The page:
Three experts selected 20 trait words that were characteristic of the person described in the scenario. For each scenario 10 of the 20 trait words were offence relevant (e.g., for the scenario describing a lazy person, who left all the work to the others, “lazy” was an offence relevant word, whereas for the scenario describing a person who took credit for another person’s idea, “egoistic” was an offence relevant word). Each trait word was relevant for one scenario, but not for the other. Thus, for half of the participants 10 of the trait words were offence relevant, while for the other half the other 10 trait words were offence relevant depending upon the scenario they had read. Scenarios were counterbalanced across conditions so that the results could not be attributed to word difficulty (e.g., lazy might be easier to recall than egoistic). The selected words were tested in the same pilot study as the scenarios. Participants were asked to indicate to what extend the trait adjectives would apply to the described person. T-Tests indicated that the trait words that were selected for the scenario that described a lazy person were judged as applying much more to a person described in this scenario than to the other one (t(53) = 8.82, p < .001). Likewise, trait words that were selected for the scenario that described a person, who takes credit for another person’s idea, were judged as applying much more to a person described in this scenario than to the other one (t(53) = 8.00, p < .001). In sum, the pilot data strongly supported that the selected words were offence relevant for one scenario but not the other, respectively.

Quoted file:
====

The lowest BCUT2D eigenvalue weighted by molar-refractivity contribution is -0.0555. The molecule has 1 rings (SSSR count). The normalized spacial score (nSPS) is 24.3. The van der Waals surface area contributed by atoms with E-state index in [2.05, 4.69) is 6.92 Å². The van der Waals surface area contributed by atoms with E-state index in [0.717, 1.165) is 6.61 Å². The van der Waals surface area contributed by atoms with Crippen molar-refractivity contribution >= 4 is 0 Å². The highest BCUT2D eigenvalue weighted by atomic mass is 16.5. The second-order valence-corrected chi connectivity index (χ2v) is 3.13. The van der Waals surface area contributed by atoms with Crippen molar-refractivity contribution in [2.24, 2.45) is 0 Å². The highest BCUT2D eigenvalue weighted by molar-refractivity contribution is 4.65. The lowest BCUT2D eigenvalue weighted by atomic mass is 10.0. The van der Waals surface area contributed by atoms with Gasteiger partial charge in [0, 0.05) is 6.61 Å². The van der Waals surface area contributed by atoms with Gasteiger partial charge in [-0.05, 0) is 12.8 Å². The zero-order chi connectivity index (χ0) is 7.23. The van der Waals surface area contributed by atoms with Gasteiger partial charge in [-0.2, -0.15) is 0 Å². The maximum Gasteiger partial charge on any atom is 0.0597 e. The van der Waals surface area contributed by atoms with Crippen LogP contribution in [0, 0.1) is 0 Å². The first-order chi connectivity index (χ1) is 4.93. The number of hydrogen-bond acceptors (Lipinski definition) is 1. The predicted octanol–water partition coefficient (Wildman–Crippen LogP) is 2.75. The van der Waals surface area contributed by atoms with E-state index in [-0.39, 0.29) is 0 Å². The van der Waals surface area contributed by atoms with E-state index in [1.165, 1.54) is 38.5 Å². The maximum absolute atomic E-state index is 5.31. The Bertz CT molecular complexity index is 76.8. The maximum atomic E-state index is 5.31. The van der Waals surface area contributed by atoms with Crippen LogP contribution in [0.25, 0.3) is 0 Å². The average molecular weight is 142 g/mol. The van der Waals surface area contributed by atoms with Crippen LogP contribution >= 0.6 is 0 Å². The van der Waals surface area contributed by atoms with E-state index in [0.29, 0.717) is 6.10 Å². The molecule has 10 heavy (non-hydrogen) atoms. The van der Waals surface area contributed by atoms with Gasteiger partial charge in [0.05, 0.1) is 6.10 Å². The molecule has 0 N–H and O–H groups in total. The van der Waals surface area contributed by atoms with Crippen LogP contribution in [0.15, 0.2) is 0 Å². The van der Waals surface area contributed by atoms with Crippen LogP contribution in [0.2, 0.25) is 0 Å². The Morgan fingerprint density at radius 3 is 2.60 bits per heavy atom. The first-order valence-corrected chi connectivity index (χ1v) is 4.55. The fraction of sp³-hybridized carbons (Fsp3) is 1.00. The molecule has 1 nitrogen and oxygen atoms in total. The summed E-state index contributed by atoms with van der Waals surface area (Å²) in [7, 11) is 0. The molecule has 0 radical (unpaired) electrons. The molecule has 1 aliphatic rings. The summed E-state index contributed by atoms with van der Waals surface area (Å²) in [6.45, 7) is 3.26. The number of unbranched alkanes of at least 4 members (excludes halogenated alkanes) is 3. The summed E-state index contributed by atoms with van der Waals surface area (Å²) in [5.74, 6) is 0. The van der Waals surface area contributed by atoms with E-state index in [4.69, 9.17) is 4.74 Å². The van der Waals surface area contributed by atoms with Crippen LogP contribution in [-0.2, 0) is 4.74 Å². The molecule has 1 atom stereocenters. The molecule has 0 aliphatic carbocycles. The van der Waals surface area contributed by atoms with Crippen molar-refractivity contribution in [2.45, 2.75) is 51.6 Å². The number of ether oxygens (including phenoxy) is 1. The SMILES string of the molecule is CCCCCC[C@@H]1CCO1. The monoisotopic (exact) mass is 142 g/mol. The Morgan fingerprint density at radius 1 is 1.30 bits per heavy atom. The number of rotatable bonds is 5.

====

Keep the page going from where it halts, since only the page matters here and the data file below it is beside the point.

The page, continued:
Procedure

The experiment was run using Eprime software version 2.0 (Psychology Software Tools, Inc., Pittsburgh, PA). Participants were asked to follow the instructions on the computer screen. At the beginning of the experiment, participants were provided with a description and illustration of one of two scenarios (counterbalanced across participants).

After reading the scenario, participants were told that several characteristics of the described person would be presented to them. The 20 trait words were presented for 1,000 ms in random order. Afterwards, participants were randomly assigned to one of three between-subjects conditions: the decisional forgiveness condition, the emotional forgiveness condition, or the control condition. Forgiveness was manipulated using an adapted version of Worthington et al.’s [33] manipulation procedure and participants were asked to follow the instructions for the next 45 seconds. In the decisional forgiveness condition they were asked to think of that person as a human being that misbehaved and to resolve not to pay her back and to behave positively and not negatively toward the offender. In the emotional forgiveness condition they were asked to wish that the offender experiences something positive or healing and to focus their feelings on empathy. In the control condition participants were asked to think about one’s own thoughts, feelings, and physical reactions in this situation and what they would think and how they would react in such an instance. Then, participants were asked to answer three filler questions related to the scenario.